Mirjana Puhar was a contestant on Cycle 21 of American's Next Top Model, a fan favorite praised by The Backlot writer Eric Shorey for her "stunning looks" and "a lovable feisty attitude." In February 2015, tragedy struck when she was killed her Charlotte, North Carolina home, along with her boyfriend Jonathan Alarado and roommate Justar Gonzaga-Garcia.
Mirijana was only 19 years old. Emmauel Hernandez was arrested for the murder. According to the Charlotte Observer, police believe the victims knew their murderer, and that the murders were drug related.
A Hard Life
When Mirjana was 5, her family fled their native Serbia due to the violence of the Kosovo War. They settled in the U.S. struggling with deep poverty. With hard work, the family went from having only $50 to creating a comfortable life. Mirana, however, was not the easiest daughter.
In an interview with Théonden James published by the Charlotte Observer, she called herself a "wild child," and said that growing up "I went out, had fun, partied, whatever – I didn't really have the best influences around me." She dropped out of high school, working several jobs before entering the world of professional modeling at 17.
Understandably, she was not forthcoming about the details behind all of behavior, only saying "I don't want people dabbling in my personal life, and I'm pretty sure they're gonna do that after seeing the show." It is still unclear exactly what she meant. There are a few celebrities who have come out and talked about their past struggles.
Mirjana's friend Brenda Ische was interviewed by the Daily Mail, and said the first time they met "Her smile was radiant, and she hugged me the first time she saw me. It was sincere, and warmed my heart...We were instantly friends." She did not believe believed Mirjana had used drugs, "Because she possessed a self-confidence that wouldn't have needed it."
Of course, there are plenty of "high functioning addicts," capable of hiding their addiction under a life that, to others, looks happy and successful. There is a lot that is unknown about Mirjana's personal life. She has no criminal record, and any speculation would be disrespectful and hurtful to her family and loved ones currently in mourning.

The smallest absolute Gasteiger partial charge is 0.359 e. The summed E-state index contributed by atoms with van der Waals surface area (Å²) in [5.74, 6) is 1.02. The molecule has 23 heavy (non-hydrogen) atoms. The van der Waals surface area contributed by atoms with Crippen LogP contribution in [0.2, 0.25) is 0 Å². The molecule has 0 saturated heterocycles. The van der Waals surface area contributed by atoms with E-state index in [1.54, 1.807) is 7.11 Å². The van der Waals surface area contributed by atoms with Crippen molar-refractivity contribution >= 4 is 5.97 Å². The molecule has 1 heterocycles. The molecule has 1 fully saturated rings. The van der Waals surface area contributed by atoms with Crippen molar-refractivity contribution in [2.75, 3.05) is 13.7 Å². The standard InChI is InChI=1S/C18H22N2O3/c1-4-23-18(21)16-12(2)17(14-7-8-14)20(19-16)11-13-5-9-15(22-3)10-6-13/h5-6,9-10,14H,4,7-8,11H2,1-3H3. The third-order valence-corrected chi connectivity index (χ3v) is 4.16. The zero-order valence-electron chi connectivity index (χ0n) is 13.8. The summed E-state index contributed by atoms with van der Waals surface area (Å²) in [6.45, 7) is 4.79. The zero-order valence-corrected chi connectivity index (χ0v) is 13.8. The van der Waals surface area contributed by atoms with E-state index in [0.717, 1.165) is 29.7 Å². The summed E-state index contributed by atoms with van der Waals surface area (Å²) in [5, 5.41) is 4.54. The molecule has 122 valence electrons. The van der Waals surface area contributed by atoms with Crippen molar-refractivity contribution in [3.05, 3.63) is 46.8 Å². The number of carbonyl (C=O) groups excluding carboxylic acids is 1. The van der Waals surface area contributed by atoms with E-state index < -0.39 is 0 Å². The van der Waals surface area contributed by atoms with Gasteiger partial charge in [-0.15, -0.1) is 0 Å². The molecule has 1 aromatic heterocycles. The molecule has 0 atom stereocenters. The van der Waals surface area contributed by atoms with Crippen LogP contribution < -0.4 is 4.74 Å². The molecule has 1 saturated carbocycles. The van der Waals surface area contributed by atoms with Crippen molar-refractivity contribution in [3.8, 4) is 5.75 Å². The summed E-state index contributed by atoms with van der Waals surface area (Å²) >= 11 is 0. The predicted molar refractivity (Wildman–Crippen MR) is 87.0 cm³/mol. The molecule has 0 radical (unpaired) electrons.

What we do know is that within a year of poor life choices, she had a change of heart. "I was like, 'Aw, man, I don't really want to go down this road." After distancing herself from her "wild friends," she started working on a diploma from a community college. She had just completed her GED at a community college before entering America's Next Top Model, at 18, the show's youngest contestant.
In a You-Tube video encouraging people to vote for her on the show, she said that what makes her stand out from the competition was "knowing myself and having confidence, and just being real with everyone." This indicating a encouraging process of growth, reflected in the hopeful and positive direction in which her life seemed to be heading.
At the time of her murder, she was looking forward to moving on with her modeling career, leaving Charlotte for New York or L.A. The Charlotte Observer reported, "She said she wasn't worried about the past," and believed, "the worst was behind her. That she had no regrets about what she'd done or the way she lived." A life that appeared to have a lot of joy and potential was tragically cut short by violence.
Drugs and Violence
There is a lot that is unknown and still being investigated about this case, and it would be unwise to jump to conclusions about exactly what was the cause behind Mirjana's tragic murder. However, it is undeniable that drugs and the illegal drug trade frequently play a role in many untold tragedies and senseless murders.
According to the Bureau of Justice Statistics, around 33 percent of people in prison were under the influence of drugs while committing their crime, and 17 percent said that money for drugs was the central motivation in committing their crime. A study looking at homicides in Philadelphia between 1996 and 1999 found that one killing in four was directly related to drugs.
The underground system of selling, making, and distributing drugs is often controlled by people who resort to killing and violence. Frequently, discussions of drug abuse focus on the costs to personal health, but the quest for sobriety also improves communities and reduces tragedies and senseless deaths.